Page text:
According to brain-based learning theory, learning is enhanced by challenge and inhibited by threat. Effective learning occurs when students are immersed in the educational experience, challenged yet not threatened, and encouraged to actively process information. All of these components are part of simulation or role-play games. With these basic concepts in mind, we approached the challenge of enhancing student learning in a plant identification course taught in a large class setting. Considering that plant identification requires some basic detective skills, and the popularity of criminal investigation television programming, we designed a role-play exercise involving case files, investigation zones, and detective teams. As a spin-off from the television shows “CSI: Crime Scene Investigation” and “CSI: Miami,” the exercise was coined “CSI: Manhattan, Conifer Site Investigation in Manhattan, Kansas.” It was designed to fit into a 50-minute class period. Throughout the exercise, detective teams (students) needed to collectively locate and identify plants based on previous knowledge and clues within the case files and at the sites. Upon completion, plant specimens were checked in and identification logs discussed in order to provide immediate feedback and reinforcement of learning. Students enjoyed the exercise, offering positive feedback and conversations about the exercise throughout the balance of the semester. Six months later, while walking past one of the investigation sites, students remembered the site, exercises performed, and the plant name. The exercise includes both interactive and experiential learning components. This session will discuss the “CSI” exercise and its value in linking action to information.

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Rolston St. Hilaire and James M. Thompson

Strong linkages among 2-year community colleges and 4-year universities are likely to foster the transition of more students into higher education and enhance student diversity. Two New Mexico educational institutions, Doña Ana Branch Community College (a 2-year community college) and New Mexico State University (a 4-year university), offered a landscape construction class as a joint course offering for students at both institutions. The objective of this educational approach was to develop a system that facilitates the seamless integration of compatible curricula from a community college and a university. Course evaluations showed that 63% of students enrolled in the combined class rated the combining of a university and community college class as an above average or excellent model of education. When asked to rate whether classroom materials and laboratory activities supported learning, 94% of the class rated those materials as excellent. Eighty-eight percent of students rated the presentation of subject matter as above average or excellent when asked if the subject matter was presented in an interesting manner. Students valued the experiential learning projects and would highly recommend the course to their peers. In this redesigned course, women and minorities constituted 63% of the class, suggesting that this educational approach has the potential to retain a large number of underrepresented groups in landscape horticulture. We conclude that this collaborative approach for teaching landscape horticulture is likely to enhance horticultural education and foster a seamless educational experience for students who transition from a community college to a university. Also, this educational approach could serve as a model for curricula that combine practical knowledge with advances in science and technology.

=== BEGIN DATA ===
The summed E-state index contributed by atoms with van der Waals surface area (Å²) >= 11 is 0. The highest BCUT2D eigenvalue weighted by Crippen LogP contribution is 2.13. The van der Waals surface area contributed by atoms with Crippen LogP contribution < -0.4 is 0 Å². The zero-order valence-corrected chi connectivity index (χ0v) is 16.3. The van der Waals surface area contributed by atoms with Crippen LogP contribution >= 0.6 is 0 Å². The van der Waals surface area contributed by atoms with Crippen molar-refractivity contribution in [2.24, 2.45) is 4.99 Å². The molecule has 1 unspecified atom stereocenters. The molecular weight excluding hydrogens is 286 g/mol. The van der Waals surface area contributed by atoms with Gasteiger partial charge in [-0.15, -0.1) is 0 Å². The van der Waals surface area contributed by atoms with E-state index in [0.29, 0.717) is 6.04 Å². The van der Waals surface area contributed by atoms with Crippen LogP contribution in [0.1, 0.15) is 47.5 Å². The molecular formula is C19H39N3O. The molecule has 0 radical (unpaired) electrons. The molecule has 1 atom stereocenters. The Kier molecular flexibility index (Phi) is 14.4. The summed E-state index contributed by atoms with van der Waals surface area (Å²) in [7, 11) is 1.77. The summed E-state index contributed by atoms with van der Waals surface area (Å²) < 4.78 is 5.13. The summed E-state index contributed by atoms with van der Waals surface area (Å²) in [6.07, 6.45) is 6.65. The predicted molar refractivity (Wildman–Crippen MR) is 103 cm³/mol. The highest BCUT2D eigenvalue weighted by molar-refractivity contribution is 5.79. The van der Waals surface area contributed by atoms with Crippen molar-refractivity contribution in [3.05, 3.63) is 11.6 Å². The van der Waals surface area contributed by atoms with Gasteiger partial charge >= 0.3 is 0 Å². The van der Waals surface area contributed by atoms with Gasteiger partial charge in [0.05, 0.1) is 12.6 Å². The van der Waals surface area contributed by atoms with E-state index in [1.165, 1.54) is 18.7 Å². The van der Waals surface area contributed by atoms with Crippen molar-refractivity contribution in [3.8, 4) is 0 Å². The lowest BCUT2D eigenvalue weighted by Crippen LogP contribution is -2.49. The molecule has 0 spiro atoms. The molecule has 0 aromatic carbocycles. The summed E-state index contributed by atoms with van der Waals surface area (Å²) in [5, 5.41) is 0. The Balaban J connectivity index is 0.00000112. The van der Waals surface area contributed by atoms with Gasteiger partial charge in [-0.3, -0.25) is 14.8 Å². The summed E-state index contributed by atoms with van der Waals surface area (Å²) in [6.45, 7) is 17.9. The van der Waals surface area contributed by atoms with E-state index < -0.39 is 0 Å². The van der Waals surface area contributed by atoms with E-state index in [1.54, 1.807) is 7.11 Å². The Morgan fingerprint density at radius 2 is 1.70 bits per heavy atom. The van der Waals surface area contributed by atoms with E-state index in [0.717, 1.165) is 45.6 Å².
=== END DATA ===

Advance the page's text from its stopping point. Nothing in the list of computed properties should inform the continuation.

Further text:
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Rolston St. Hilaire and James M. Thompson

Strong linkages among 2-year community colleges and 4-year universities are likely to foster the transition of more students into higher education and enhance student diversity. Two New Mexico educational institutions, Doña Ana Branch Community College (a 2-year community college) and New Mexico State University (a 4-year university), offered a landscape construction class as a joint course offering for students at both institutions. The objective of this educational approach was to develop a system that facilitates the seamless integration of compatible curricula from a community college and a university. Course evaluations showed that 63% of students enrolled in the combined class rated the combining of a university and community college class as an above average or excellent model of education. When asked to rate whether classroom materials and laboratory activities supported learning, 94% of the class rated those materials as excellent. Eighty-eight percent of students rated the presentation of subject matter as above average or excellent when asked if the subject matter was presented in an interesting manner. Students valued the experiential learning projects and would highly recommend the course to their peers. In this redesigned course, women and minorities constituted 63% of the class, suggesting that this educational approach has the potential to retain a large number of underrepresented groups in landscape horticulture. We conclude that this collaborative approach for teaching landscape horticulture is likely to enhance horticultural education and foster a seamless educational experience for students who transition from a community college to a university. Also, this educational approach could serve as a model for curricula that combine practical knowledge with advances in science and technology.

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community college and a university collaborate on a landscape construction course Two New Mexico educational institutions, Doña Ana Branch Community College and New Mexico State University, integrated collaborative and experiential learning projects in a